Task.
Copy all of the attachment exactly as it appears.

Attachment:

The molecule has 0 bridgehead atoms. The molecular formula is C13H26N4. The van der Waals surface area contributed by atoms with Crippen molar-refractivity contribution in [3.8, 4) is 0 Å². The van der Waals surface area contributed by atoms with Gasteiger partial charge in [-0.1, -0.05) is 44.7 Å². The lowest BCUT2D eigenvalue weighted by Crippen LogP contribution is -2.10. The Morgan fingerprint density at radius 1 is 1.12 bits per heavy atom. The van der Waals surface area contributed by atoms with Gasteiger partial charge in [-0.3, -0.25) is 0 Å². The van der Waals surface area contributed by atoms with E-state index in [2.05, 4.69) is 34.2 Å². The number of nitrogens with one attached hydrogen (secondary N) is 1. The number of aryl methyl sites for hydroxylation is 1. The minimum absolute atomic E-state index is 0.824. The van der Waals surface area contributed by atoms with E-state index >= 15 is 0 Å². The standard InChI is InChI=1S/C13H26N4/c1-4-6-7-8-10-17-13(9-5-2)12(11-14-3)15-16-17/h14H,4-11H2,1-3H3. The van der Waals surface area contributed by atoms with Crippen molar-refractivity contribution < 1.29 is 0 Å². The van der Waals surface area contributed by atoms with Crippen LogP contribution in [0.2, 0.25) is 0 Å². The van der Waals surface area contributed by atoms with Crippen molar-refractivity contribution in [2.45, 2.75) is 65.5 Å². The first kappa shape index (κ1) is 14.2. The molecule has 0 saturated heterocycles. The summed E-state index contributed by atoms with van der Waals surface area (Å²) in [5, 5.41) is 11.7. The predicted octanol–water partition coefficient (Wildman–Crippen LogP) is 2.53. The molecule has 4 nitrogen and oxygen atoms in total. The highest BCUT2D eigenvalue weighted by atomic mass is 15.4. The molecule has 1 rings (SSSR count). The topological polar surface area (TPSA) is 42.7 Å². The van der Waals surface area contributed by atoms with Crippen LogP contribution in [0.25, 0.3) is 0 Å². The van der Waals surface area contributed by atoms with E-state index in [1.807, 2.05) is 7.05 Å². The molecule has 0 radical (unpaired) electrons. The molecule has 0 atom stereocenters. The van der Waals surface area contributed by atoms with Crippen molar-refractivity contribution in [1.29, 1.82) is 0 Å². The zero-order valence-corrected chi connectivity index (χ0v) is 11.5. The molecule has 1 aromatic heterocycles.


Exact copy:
The molecule has 0 bridgehead atoms. The molecular formula is C13H26N4. The van der Waals surface area contributed by atoms with Crippen molar-refractivity contribution in [3.8, 4) is 0 Å². The van der Waals surface area contributed by atoms with Gasteiger partial charge in [-0.1, -0.05) is 44.7 Å². The lowest BCUT2D eigenvalue weighted by Crippen LogP contribution is -2.10. The Morgan fingerprint density at radius 1 is 1.12 bits per heavy atom. The van der Waals surface area contributed by atoms with Gasteiger partial charge in [-0.3, -0.25) is 0 Å². The van der Waals surface area contributed by atoms with E-state index in [2.05, 4.69) is 34.2 Å². The number of nitrogens with one attached hydrogen (secondary N) is 1. The number of aryl methyl sites for hydroxylation is 1. The minimum absolute atomic E-state index is 0.824. The van der Waals surface area contributed by atoms with E-state index >= 15 is 0 Å². The standard InChI is InChI=1S/C13H26N4/c1-4-6-7-8-10-17-13(9-5-2)12(11-14-3)15-16-17/h14H,4-11H2,1-3H3. The van der Waals surface area contributed by atoms with Crippen molar-refractivity contribution < 1.29 is 0 Å². The van der Waals surface area contributed by atoms with Crippen LogP contribution in [0.2, 0.25) is 0 Å². The van der Waals surface area contributed by atoms with Crippen molar-refractivity contribution in [2.45, 2.75) is 65.5 Å². The first kappa shape index (κ1) is 14.2. The molecule has 0 saturated heterocycles. The summed E-state index contributed by atoms with van der Waals surface area (Å²) in [5, 5.41) is 11.7. The predicted octanol–water partition coefficient (Wildman–Crippen LogP) is 2.53. The molecule has 4 nitrogen and oxygen atoms in total. The highest BCUT2D eigenvalue weighted by atomic mass is 15.4. The molecule has 1 rings (SSSR count). The topological polar surface area (TPSA) is 42.7 Å². The van der Waals surface area contributed by atoms with Crippen LogP contribution in [0.25, 0.3) is 0 Å². The van der Waals surface area contributed by atoms with E-state index in [1.807, 2.05) is 7.05 Å². The molecule has 0 radical (unpaired) electrons. The molecule has 0 atom stereocenters. The van der Waals surface area contributed by atoms with Crippen molar-refractivity contribution in [1.29, 1.82) is 0 Å². The zero-order valence-corrected chi connectivity index (χ0v) is 11.5. The molecule has 1 aromatic heterocycles.